Just before 4:00 a.m. this morning, the SpaceX Falcon 9 rocket successfully lifted off from Cape Canaveral, carrying the first privately built spacecraft to visit the International Space Station. The unmanned mission will resupply the ISS and, if successful, could be the first step to replacing America's Space Shuttle program with private vehicles.
SpaceX, a private company founded by former PayPal CEO Elon Musk, has a $1.6 billion contract with NASA to become the future supplier of cargo to the ISS and eventually (if all goes well) people. The space agency — which is still responsible for the launch and mission control — also provided about half of the company's seed money to help develop the Falcon rockets and the Dragon capsule that sat on top of it and is now in orbit. Since retiring the Space Shuttle program last year, the United States has no way to get astronauts and equipment into space and must rely on the Russian space program, who it must pay around $63 million per astronaut to get a ride to ISS. Another company, Orbital Sciences Corporation, is also working with NASA on its own supply ships.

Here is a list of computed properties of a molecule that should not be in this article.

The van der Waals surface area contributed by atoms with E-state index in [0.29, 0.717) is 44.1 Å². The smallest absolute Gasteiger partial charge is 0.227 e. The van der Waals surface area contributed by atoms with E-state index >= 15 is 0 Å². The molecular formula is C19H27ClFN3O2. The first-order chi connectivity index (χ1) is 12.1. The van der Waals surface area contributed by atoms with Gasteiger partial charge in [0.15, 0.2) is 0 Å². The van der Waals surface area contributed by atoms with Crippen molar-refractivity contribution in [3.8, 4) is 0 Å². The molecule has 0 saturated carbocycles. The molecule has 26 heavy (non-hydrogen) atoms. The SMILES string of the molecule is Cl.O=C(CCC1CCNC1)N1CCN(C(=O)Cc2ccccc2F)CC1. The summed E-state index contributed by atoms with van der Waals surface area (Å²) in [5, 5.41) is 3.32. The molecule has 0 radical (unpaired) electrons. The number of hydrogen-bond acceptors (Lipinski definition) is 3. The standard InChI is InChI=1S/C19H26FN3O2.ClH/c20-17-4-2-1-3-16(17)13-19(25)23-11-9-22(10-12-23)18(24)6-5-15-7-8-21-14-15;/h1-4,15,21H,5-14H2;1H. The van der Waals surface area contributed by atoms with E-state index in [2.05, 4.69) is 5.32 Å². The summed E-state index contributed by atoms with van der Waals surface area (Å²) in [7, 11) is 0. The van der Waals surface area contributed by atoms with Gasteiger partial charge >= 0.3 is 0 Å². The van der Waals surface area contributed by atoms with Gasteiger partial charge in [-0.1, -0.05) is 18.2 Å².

The Dragon capsule will rendezvous with the ISS on May 25 to drop off supplies and then return to Earth, dropping into the Pacific Ocean, where it will (hopefully) be recovered and used again on a future mission.
This article is from the archive of our partner The Wire.
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